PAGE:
Brexit: DUP welcomes ‘renewed focus’ on their concerns after talks
The DUP has welcomed the government’s “renewed focus” on addressing its objections to the Brexit deal ahead of next week’s third Commons vote.
The party has twice voted against the deal over concerns it would see Northern Ireland treated differently from the rest of the UK.
After talks with ministers in London, its Westminster leader Nigel Dodds said it was still seeking extra guarantees.
His party “wanted to get a deal but it had to be the right deal”, he said.
Mr Dodds spent Friday afternoon in meetings with key cabinet figures – including Chancellor Philip Hammond and Environment Secretary Michael Gove – as the government seeks to persuade MPs to support its deal when it returns to the Commons.
The third “meaningful vote” on Mrs May’s deal is expected by 20 March and, if agreed, the prime minister has promised to seek a short extension to the Brexit departure date of 29 March, after MPs voted in favour of a delay.
If it fails to gain support, having already been defeated in the Commons by large margins twice, Mrs May has warned a longer extension may be needed and the UK may have to take part in European elections.
The 10 votes provided by the DUP, which has a parliamentary pact with the Conservatives, are thought to be key to the prime minister securing her deal.
Some Tory Brexiteers who have also criticised the backstop – a fallback arrangement designed to avoid the return of physical checks on the Irish border – and voted against the deal are now pledging their support to avoid a long extension.
James Gray said he will vote for the “obnoxious” deal “after a great deal of soul-searching”, and described those who said they would oppose any deal as “total extremists”.
And former cabinet minister Esther McVey – who resigned her role over Mrs May’s Brexit deal – also suggested she might vote in favour of it.
Some MPs have suggested looking into whether the backstop could be solved by using Article 62 of the Vienna Convention – which would allow the UK to withdraw from any treaty if there had been “a fundamental change of circumstances… which was not foreseen by the parties”.
In a letter to the Times, cross-bench peer and QC Lord Pannick said the UK would be “entitled to terminate the withdrawal agreement” under this clause – although he questioned whether it would be “wise politically”.
Leader of the Commons Andrea Leadsom said the government’s Attorney General, Geoffrey Cox, had considered the matter and would comment further if he thought it was necessary.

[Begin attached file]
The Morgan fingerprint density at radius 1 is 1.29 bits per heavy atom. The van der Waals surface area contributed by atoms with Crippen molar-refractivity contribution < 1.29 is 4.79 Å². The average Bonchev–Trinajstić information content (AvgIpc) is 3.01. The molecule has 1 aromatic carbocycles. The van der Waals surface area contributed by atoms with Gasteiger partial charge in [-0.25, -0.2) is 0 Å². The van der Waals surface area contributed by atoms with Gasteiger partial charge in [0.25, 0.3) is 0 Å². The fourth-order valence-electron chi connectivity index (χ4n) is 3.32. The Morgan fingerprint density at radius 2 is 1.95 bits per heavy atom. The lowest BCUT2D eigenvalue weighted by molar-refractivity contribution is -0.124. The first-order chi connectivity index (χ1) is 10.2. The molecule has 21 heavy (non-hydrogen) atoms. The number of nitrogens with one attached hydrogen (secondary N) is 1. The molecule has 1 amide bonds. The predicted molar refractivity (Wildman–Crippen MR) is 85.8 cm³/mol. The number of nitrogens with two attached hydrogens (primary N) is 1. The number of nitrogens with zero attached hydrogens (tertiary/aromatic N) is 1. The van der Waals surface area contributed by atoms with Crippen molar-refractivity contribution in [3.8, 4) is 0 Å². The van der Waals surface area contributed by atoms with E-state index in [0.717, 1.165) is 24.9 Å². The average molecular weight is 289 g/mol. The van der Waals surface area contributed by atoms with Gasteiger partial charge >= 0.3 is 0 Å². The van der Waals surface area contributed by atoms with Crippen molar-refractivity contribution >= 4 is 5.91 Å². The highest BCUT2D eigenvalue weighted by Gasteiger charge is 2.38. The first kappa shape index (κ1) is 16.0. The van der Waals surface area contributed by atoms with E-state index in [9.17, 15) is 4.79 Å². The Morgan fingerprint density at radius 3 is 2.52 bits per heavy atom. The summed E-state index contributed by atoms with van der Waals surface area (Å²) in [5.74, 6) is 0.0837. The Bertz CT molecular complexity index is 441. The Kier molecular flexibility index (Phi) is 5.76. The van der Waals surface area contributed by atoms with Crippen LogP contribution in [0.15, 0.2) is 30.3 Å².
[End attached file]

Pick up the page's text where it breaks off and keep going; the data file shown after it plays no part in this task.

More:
Speaking after the meetings in the Cabinet Office, Mr Dodds told reporters there had been “constructive dialogue”.
He added: “Our focus… has been on how can we ensure Northern Ireland leaves the European Union with the rest of United Kingdom as one country.
“We have had good discussions today [and] those discussions will continue over period of time.”
Mr Dodds said his party were “disappointed” with the last minute additions to the deal around the backstop that Mrs May brought back from Strasbourg on Monday night, which she had hoped would persuade MPs to back her plan.
But her Attorney General Mr Cox told Parliament the risk of getting locked into the backstop indefinitely had not changed, and it was later rejected by 149 votes.
Mr Dodds said DUP members were “disappointed” with his assessment and agreed that Mrs May had not made “sufficient progress” around the issue.
But, he added: “We have always said that we want to get a deal, but it has to be the right deal.
“Some of our concerns are not new. What is new now is a renewed focus in government in ensuring those issues are addressed.”
In a week of drama in Westminster, MPs rejected Mrs May’s withdrawal agreement for a second time and then voted against the idea of the UK leaving the EU without a deal under any circumstances.
The Commons then voted to seek an extension to Article 50 – the legal mechanism by which the UK is due to leave the EU.
However, as things stand, the law has not been changed, as Wednesday and Thursday’s votes were not legally binding. That means the UK is still set to leave on 29 March – with or without a deal.
If the government decided it did want to delay, it would have to be agreed by all other 27 EU members. Talks about possible conditions could take place before EU leaders meet at a summit on 21 March.